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Do the Vikings spend any time trying to predict what the 17 teams in front of them are going to do in the 1st round? Or does the scouting staff just focus on what players are available to the Vikings when they draft because they can't control what the other teams do?
-- Paul Severson
Yes, teams spend time studying what could happen in front of them in the draft. This analysis helps determine strategy. For example, if the 1st round is rolling along and it gets to No. 12 (seven spots away from the Vikings pick at No. 18) and the Vikings only have three players with a 1st-round grade remaining on their board, it helps to know what the chances are that those three players will be taken by any of the teams between picks No. 12 and No. 17. If it’s likely that those three players will be taken, then the Vikings know they have to consider trading either up ahead to get in position to take one of those players and/or they know they need to start calling teams behind them to see if they can move back because you don’t want to take a player at No. 18 who doesn’t deserve to be taken there. Knowing team needs and habits in the draft is advantageous in each round.
If Jonah Williams and Ed Oliver are available at No. 18, who do you take? I know last year the Colts drafted two offensive linemen in the first two rounds and it helped their front. I’m leaning toward Williams.
-- Curtis Moore
Wow, what a dilemma that would be. But these are the types of scenarios and questions teams must prepare for, and it wouldn’t surprise me if this exact scenario is one several GMs put in front of the draft room leading up to April 25. Given the depth of this year’s defensive draft class and particularly the depth at defensive line, plus the Vikings need along the offensive line, I lean toward Williams, too. But I don’t have all the information, my opinion isn’t a reflection whatsoever of what the Vikings might do and that’s just a lean toward Williams for me. It’s an interesting question and it’s a dilemma I would love for the Vikings to face because I think both players can be difference-makers at the NFL level.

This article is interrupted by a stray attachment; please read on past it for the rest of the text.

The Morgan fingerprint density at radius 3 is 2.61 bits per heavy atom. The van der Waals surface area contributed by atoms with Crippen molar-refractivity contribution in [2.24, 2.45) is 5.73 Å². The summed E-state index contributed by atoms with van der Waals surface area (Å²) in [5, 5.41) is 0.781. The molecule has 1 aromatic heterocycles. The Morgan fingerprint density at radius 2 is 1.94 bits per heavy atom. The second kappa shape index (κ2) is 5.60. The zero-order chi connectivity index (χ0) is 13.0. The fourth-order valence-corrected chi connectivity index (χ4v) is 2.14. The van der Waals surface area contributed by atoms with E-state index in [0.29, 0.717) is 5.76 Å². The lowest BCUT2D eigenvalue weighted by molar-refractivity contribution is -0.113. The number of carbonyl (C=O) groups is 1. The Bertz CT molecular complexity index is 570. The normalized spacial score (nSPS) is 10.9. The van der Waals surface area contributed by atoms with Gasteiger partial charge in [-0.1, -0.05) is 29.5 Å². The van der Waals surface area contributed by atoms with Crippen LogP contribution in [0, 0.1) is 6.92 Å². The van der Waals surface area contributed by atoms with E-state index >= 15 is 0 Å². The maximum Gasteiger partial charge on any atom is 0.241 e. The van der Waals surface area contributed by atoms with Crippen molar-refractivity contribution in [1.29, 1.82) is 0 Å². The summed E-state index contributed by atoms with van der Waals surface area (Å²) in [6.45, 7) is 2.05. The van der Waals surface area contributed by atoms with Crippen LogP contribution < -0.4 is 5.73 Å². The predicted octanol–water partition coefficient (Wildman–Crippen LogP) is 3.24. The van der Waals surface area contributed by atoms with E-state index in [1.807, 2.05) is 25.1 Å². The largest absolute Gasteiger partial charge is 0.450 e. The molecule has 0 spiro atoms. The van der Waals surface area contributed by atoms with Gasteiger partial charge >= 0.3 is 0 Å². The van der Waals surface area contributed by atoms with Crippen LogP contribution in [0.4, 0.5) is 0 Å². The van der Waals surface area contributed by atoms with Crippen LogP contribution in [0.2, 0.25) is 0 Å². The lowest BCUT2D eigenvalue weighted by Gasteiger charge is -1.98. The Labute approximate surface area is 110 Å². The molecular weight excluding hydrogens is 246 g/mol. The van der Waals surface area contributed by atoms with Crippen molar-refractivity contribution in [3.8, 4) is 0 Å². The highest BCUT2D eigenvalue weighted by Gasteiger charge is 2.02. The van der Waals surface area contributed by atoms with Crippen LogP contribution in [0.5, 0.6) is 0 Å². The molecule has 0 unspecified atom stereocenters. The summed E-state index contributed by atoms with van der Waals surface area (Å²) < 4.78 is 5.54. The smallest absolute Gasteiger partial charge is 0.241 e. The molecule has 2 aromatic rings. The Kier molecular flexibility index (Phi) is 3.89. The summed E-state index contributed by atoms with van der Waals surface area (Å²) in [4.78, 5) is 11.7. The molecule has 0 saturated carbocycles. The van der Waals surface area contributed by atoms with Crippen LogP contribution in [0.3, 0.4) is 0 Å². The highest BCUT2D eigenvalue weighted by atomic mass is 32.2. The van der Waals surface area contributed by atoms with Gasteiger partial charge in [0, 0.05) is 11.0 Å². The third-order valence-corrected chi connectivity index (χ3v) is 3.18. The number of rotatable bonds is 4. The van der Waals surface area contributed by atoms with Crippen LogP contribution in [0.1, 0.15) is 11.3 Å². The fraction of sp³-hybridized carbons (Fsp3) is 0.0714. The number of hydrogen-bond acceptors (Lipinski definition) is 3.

With the recent signings of Dakota Dozier, Josh Kline and Brent Jones, what is the likelihood the Vikings wait until Day 2 or Day 3 of the draft to address the offensive line?
-- Jordan Radermacher
Those three signings are quality signings for the Vikings and will help build depth along the offensive line, but I wouldn’t it means the Vikings will ignore the possibility of selecting an offensive lineman in the first few rounds. I don’t think it’s a foregone conclusion that the Vikings will take a lineman early in this draft, but in listening to what many of the analysts whom we’ve interviewed the last several weeks have said it’s clear there are some talented offensive linemen who deserve to be taken in the Top 100 or so picks. Given that head coach Mike Zimmer wants to be tougher in the trenches and that he wants to run the ball better, it would make some sense for the Vikings to consider some of those players despite the signing/re-signing of the aforementioned players.
Is there a safety the Vikings might want in the 1st round and, if so, do you think they may try to trade down or is there one that may be rated high enough to take at No. 18?
-- John Moran
Chincoteague Island, VA
I don’t know if the Vikings have any 1st-round grades on safeties nor do I know if they plan to trade down or up to be in position to take a safety in the 1st round; it also wouldn’t behoove the organization or myself to disclose that information if I did know it. But I will say, if you love watching talented defensive backs and you want to take a look at a guy who could go in the 1st round to some team, check out Mississippi State defensive back Johnathan Abram. And don’t do it just because I said so…we interviewed ESPN’s Todd McShay last week and he also likes Abram quite a bit.
How does signing all these AAF players impact (signing) undrafted free agents?
I guess time will tell, but my sense is it won’t impact anything. There haven’t been enough of them signed to where I think there are significantly fewer roster spots available because of the signings. Plus, this is the ultimate meritocracy. If an undrafted free agent is good enough to be on a roster, he’s going to be signed regardless of whether an AAF player was signed a couple/few weeks earlier.